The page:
Daly established the towns of Anaconda, to boost his smelt mines, and Hamilton, to strengthen his lumber industry.

Daly became a citizen of the United States in 1874. The Walker Brothers, friends of his in New York who owned a banking and mining business group, sent Daly to the Montana Territory in 1876 to find and invest in silver mining operations.

After buying and selling interests in dozens of mining properties, Daly purchased a certain silver mine claim that unexpectedly gushed forth an effusive copper vein.

Understanding there could be a gigantic profit in copper if related smelting costs could be lessened, Daly saw a golden opportunity for prosperity. With strong financial backing from associates, he built a smelter on a site twenty-eight miles west of Butte (now known as Anaconda).

By the mid-1880s, the copper mines of Butte were producing over seventeen million dollars worth of metallic elements a year, and Daly, although a junior partner in the Anaconda investment, became a very wealthy fellow.

In the late 1880s, Daly built a summer residence for his family in present-day Hamilton, the center of the marvelous Bitterroot Valley. Daly purchased the existing Anthony Chaffin homestead in 1886, including the farmhouse, and had it completely remodeled into a majestic Queen Anne style Victorian mansion. To this day, the manor remains a riveting symbol of abundant wealth and lavish adornment.

The Daly Mansion, also known as "Riverside," due to its closeness to the Bitterroot River, served to entertain and delight guests. Foreign plants, a swimming pool, and a children's playhouse were all added to Riverside after the Daly family arrived.

Marcus Daly, a blunt and reclusive man, had a tremendous love for horse racing, and came to the Bitterroot Valley for two compelling reasons: to purchase enormous acreage for timber and to establish a breeding homestead for thoroughbreds.

The Copper King eventually obtained several large ranches and farms. While Daly lived, 1,200 head of horses were kept on the 22,000-acre holding he named the Bitterroot Stock Farm.

During the late 1880s, Daly bought up little sawmills in the surrounding areas and very quickly established a lumber producing industry on the grounds beside the Bitterroot River.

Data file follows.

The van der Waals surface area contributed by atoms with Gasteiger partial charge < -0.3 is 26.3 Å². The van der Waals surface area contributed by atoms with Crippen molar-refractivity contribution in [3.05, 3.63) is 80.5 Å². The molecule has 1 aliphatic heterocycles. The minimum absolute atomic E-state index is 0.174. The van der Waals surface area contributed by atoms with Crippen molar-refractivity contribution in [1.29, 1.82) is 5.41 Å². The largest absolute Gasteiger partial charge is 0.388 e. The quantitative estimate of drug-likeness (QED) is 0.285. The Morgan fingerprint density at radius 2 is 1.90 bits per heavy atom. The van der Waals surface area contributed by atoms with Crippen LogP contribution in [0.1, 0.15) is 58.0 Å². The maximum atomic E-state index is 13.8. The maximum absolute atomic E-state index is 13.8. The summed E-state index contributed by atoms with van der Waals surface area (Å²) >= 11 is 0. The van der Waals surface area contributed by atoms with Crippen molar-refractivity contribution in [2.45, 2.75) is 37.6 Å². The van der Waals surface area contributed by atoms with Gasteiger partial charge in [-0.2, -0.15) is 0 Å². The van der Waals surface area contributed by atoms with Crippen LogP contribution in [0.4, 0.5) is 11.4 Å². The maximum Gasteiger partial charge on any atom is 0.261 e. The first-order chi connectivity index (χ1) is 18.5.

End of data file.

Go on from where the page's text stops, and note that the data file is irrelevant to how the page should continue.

Marcus Daly's next big idea was to bring in a pair of men from out-of-state to design and develop his fantasy town. They were James Hamilton and Robert O'Hara, who arrived from Minnesota in 1890. The town was named after Hamilton, and O'Hara was the first mayor. Daly's planned community had a bank, stores, shops, a school, and four churches. Hamilton was incorporated about 1894.

Margaret Daly (1853-1941) took an executive role in the daily operations of the Bitterroot Stock Farm. She hired dependable, efficient employees, and was known to be quite the entertainer. Dinners at the home were always formal, and after most evening meals, coffee was served on the sun porch.

Mrs. Daly would gather the children around her right before bedtime and read stories to them in the sitting room.

Mrs. Daly also had a philanthropic streak measuring a yard wide and a foot deep. She helped the Boy Scouts financially, enabling them to bring about the first scout camp in the Skalkaho area.

She also donated land for the area's first library to be constructed, and in memory of her husband, built the Marcus Daly Memorial Hospital.

After Marcus Daly's death in 1900, Margaret had the home remodeled into the present structure. The Georgian Revival style Mansion was drafted by noted Missoula architect A.J. Gibson and finished in 1910.

The building occupies 24,000 square feet on three floors, with twenty five bedrooms, fifteen bathrooms, and seven fireplaces, five of which are faced with imported Italian marble.

Some of the primary rooms include a broad living room, a formal dining room, a music room, a sun room,an upstairs sitting room, a third floor billiard hall, and a trophy room which was annexed in 1914.

Mansion grounds showcase fifty species of trees, a tennis court, a greenhouse, a boathouse, and a laundry building.

Following Mrs. Daly's death in 1941, her elegant abode was boarded up until 1987, when it was opened to the public.

The Daly Mansion, recognized as a National Historic Site, is owned by the State of Montana, and operated and maintained by the Daly Mansion Preservation Trust. Arguably, the comeliest and most historically significant structure in the Bitterroot, the residence provides a supremely revealing and reminding glimpse of bygone times and the contrasting days of yesteryear.

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I proceeded east on Montana 38 and stopped at the Black Bear USFS campground.